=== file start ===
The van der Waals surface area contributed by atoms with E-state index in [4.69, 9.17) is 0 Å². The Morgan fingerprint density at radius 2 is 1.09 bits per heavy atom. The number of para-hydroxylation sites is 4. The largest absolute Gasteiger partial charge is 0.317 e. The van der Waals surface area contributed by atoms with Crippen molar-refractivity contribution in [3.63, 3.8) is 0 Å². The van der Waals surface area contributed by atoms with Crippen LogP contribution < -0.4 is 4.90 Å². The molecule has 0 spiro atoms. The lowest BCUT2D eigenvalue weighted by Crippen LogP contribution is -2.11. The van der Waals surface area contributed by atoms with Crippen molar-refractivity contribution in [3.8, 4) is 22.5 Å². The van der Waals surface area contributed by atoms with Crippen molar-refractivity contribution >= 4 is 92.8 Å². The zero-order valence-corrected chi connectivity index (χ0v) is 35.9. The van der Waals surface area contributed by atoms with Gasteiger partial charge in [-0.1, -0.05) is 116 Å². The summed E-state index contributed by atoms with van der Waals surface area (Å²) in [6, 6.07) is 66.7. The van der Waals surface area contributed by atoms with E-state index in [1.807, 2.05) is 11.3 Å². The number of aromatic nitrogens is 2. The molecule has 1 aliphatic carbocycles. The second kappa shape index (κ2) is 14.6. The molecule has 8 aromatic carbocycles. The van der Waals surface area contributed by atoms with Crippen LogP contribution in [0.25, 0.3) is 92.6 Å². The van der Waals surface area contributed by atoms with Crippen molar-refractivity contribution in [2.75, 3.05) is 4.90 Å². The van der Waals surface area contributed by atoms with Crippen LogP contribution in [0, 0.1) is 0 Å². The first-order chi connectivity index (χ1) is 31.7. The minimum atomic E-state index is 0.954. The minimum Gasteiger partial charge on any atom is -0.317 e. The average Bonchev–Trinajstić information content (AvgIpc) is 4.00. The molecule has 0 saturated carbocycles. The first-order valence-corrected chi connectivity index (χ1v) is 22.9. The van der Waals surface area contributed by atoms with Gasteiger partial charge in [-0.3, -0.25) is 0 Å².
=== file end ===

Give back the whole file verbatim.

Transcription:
The van der Waals surface area contributed by atoms with E-state index in [4.69, 9.17) is 0 Å². The Morgan fingerprint density at radius 2 is 1.09 bits per heavy atom. The number of para-hydroxylation sites is 4. The largest absolute Gasteiger partial charge is 0.317 e. The van der Waals surface area contributed by atoms with Crippen molar-refractivity contribution in [3.63, 3.8) is 0 Å². The van der Waals surface area contributed by atoms with Crippen LogP contribution < -0.4 is 4.90 Å². The molecule has 0 spiro atoms. The lowest BCUT2D eigenvalue weighted by Crippen LogP contribution is -2.11. The van der Waals surface area contributed by atoms with Crippen molar-refractivity contribution in [3.8, 4) is 22.5 Å². The van der Waals surface area contributed by atoms with Crippen molar-refractivity contribution >= 4 is 92.8 Å². The zero-order valence-corrected chi connectivity index (χ0v) is 35.9. The van der Waals surface area contributed by atoms with Gasteiger partial charge in [-0.1, -0.05) is 116 Å². The summed E-state index contributed by atoms with van der Waals surface area (Å²) in [6, 6.07) is 66.7. The van der Waals surface area contributed by atoms with E-state index in [1.807, 2.05) is 11.3 Å². The number of aromatic nitrogens is 2. The molecule has 1 aliphatic carbocycles. The second kappa shape index (κ2) is 14.6. The molecule has 8 aromatic carbocycles. The van der Waals surface area contributed by atoms with Crippen LogP contribution in [0.25, 0.3) is 92.6 Å². The van der Waals surface area contributed by atoms with Crippen molar-refractivity contribution in [2.75, 3.05) is 4.90 Å². The van der Waals surface area contributed by atoms with Crippen LogP contribution in [0, 0.1) is 0 Å². The first-order chi connectivity index (χ1) is 31.7. The minimum atomic E-state index is 0.954. The minimum Gasteiger partial charge on any atom is -0.317 e. The average Bonchev–Trinajstić information content (AvgIpc) is 4.00. The molecule has 0 saturated carbocycles. The first-order valence-corrected chi connectivity index (χ1v) is 22.9. The van der Waals surface area contributed by atoms with Gasteiger partial charge in [-0.3, -0.25) is 0 Å².